The DTB concluded that the Danish company should be considered an independent agent and therefore the sales activities in Denmark would not create a PE for the German company. The reasoning for this conclusion is, among others, that the Danish company has the power and control to organize how and when the sales agents perform the work for the German company and the sales agents are not subject to any detailed instructions from the German company. The DTB also considered the fact that the Danish company provides similar sales services to other companies which are not related to the German company.
Peru: Counting days for calculation of PE threshold before introduction of the PE definition
On 23 December 2021, Peru’s Tax Administration issued tax ruling 111-2021-SUNAT/7T0000 analyzing a series of tax-related questions posed by a nonresident entity. The nonresident entity, located in a jurisdiction with which Peru does not have a tax treaty, wanted to confirm whether its construction activities and provision of services in Peru could give rise to a PE after the introduction of the PE definition into Peruvian domestic tax law. The PE definition was introduced into Peruvian tax legislation as of 1 January 2019. Accordingly, construction activities and services rendered for more than 183 days during a 12-month period are considered to create a PE. The construction activities and services performed by the nonresident started before the introduction of the PE definition in Peru and continued afterwards.
The ruling concludes that the days when construction activities and services were provided before 1 January 2019 should be counted and aggregated for purposes of computing the threshold (i.e., 183 days within any 12-month period).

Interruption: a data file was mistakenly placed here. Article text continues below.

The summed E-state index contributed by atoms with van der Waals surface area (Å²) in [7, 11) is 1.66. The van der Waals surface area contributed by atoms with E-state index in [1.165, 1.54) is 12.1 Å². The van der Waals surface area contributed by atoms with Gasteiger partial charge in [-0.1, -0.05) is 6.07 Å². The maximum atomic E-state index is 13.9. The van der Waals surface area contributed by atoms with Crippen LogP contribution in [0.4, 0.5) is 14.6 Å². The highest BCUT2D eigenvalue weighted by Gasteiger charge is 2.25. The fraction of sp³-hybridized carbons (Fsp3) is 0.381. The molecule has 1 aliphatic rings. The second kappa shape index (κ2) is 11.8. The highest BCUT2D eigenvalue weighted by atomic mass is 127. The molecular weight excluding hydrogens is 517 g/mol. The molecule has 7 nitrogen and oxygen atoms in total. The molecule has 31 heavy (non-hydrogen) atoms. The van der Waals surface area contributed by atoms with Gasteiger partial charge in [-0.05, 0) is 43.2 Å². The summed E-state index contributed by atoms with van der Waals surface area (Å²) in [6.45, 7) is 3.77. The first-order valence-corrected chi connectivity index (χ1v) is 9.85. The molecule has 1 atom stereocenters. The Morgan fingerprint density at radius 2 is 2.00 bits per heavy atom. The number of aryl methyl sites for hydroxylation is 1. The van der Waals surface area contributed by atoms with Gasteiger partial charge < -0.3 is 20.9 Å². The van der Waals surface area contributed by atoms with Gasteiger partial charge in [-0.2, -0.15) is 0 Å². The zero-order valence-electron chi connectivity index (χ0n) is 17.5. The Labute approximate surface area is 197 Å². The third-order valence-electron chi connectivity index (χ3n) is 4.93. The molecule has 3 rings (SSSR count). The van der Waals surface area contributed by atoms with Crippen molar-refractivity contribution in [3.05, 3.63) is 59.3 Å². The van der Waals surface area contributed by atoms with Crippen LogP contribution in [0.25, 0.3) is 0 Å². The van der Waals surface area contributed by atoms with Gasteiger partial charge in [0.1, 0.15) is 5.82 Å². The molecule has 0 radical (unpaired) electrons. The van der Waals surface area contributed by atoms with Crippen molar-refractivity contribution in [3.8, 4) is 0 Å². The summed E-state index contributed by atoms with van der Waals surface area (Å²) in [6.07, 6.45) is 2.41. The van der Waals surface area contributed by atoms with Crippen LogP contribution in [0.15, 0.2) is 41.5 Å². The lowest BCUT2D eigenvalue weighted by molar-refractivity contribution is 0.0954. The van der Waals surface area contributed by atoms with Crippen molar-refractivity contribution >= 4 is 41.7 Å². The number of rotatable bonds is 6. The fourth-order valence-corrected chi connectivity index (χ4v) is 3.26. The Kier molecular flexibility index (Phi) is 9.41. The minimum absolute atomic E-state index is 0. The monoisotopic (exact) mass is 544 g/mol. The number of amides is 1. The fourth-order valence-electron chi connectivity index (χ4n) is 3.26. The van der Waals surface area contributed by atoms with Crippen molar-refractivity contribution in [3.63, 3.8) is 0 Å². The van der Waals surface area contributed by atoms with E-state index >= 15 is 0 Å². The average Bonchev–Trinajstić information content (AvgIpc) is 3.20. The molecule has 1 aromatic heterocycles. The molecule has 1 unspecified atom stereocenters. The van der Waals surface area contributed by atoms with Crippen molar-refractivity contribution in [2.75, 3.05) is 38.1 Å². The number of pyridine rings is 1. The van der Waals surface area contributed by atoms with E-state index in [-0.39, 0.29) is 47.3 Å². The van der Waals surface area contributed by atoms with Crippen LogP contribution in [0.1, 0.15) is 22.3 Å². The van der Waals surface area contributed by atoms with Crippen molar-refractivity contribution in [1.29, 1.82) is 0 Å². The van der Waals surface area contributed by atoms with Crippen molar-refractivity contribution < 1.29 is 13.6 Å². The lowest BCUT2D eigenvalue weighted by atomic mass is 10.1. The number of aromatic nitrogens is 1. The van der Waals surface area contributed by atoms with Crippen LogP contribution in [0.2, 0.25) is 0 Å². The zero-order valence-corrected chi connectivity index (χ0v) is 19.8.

Another question addressed in the tax ruling relates to the tax implications of a transfer of assets between a head office and its PE. The ruling provides that if the head office transfers tangible assets to the PE in Peru for use in the PE's economic activities, the transfer will be subject to income tax, provided the tangible assets are physically located in Peru. Likewise, if the head office transfers intangible assets, the transfer will be subject to income tax when the intangible assets are used in Peru.
Russia: Tax treatment of multiple PEs within a single project
In December 2021, the Russian Ministry of Finance (MOF) published a guidance letter 03-03-07/101037 clarifying the computation of the tax base of multiples PEs within a single project. Under the Russian Tax Code, as a general rule, a nonresident carrying on business in Russia with more than one PE, should be subject to tax separately for each PE. However, if the activities giving rise to the different PEs are part of a single project, then the nonresident could calculate the taxable profits attributable to each of the PEs in Russia, provided all PEs follow the same accounting policies for tax purposes. Moreover, the guidance letter clarifies that losses of a PE can only be carried forward by that particular PE.